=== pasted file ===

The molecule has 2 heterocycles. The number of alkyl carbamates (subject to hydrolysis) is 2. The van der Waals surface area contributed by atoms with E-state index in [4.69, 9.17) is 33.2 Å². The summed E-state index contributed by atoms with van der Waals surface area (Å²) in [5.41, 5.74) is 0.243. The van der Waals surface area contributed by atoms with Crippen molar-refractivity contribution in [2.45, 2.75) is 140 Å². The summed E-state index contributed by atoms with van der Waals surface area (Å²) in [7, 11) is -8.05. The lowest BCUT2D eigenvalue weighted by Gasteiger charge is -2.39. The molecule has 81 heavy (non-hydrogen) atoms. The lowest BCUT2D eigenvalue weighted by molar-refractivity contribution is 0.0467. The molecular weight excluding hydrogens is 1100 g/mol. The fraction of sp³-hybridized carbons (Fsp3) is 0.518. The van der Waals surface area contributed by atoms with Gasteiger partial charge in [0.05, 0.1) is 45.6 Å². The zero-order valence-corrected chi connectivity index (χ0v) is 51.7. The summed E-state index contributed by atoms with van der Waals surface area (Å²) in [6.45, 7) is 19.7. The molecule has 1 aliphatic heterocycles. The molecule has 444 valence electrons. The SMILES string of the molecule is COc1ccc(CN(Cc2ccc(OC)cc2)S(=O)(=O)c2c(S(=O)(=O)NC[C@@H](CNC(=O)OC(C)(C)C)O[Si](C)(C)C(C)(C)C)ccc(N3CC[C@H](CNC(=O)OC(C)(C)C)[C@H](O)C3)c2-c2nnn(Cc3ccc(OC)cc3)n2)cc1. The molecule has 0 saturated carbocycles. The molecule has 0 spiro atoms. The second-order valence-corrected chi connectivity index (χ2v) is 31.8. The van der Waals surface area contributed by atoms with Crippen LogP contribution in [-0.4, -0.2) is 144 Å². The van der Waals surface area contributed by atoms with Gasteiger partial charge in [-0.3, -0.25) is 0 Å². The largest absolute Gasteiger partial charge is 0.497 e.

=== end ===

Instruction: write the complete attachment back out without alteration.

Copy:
The molecule has 2 heterocycles. The number of alkyl carbamates (subject to hydrolysis) is 2. The van der Waals surface area contributed by atoms with E-state index in [4.69, 9.17) is 33.2 Å². The summed E-state index contributed by atoms with van der Waals surface area (Å²) in [5.41, 5.74) is 0.243. The van der Waals surface area contributed by atoms with Crippen molar-refractivity contribution in [2.45, 2.75) is 140 Å². The summed E-state index contributed by atoms with van der Waals surface area (Å²) in [7, 11) is -8.05. The lowest BCUT2D eigenvalue weighted by Gasteiger charge is -2.39. The molecule has 81 heavy (non-hydrogen) atoms. The lowest BCUT2D eigenvalue weighted by molar-refractivity contribution is 0.0467. The molecular weight excluding hydrogens is 1100 g/mol. The fraction of sp³-hybridized carbons (Fsp3) is 0.518. The van der Waals surface area contributed by atoms with Gasteiger partial charge in [0.05, 0.1) is 45.6 Å². The zero-order valence-corrected chi connectivity index (χ0v) is 51.7. The summed E-state index contributed by atoms with van der Waals surface area (Å²) in [6.45, 7) is 19.7. The molecule has 1 aliphatic heterocycles. The molecule has 444 valence electrons. The SMILES string of the molecule is COc1ccc(CN(Cc2ccc(OC)cc2)S(=O)(=O)c2c(S(=O)(=O)NC[C@@H](CNC(=O)OC(C)(C)C)O[Si](C)(C)C(C)(C)C)ccc(N3CC[C@H](CNC(=O)OC(C)(C)C)[C@H](O)C3)c2-c2nnn(Cc3ccc(OC)cc3)n2)cc1. The molecule has 0 saturated carbocycles. The molecule has 0 spiro atoms. The second-order valence-corrected chi connectivity index (χ2v) is 31.8. The van der Waals surface area contributed by atoms with Crippen LogP contribution in [-0.4, -0.2) is 144 Å². The van der Waals surface area contributed by atoms with Gasteiger partial charge in [-0.3, -0.25) is 0 Å². The largest absolute Gasteiger partial charge is 0.497 e.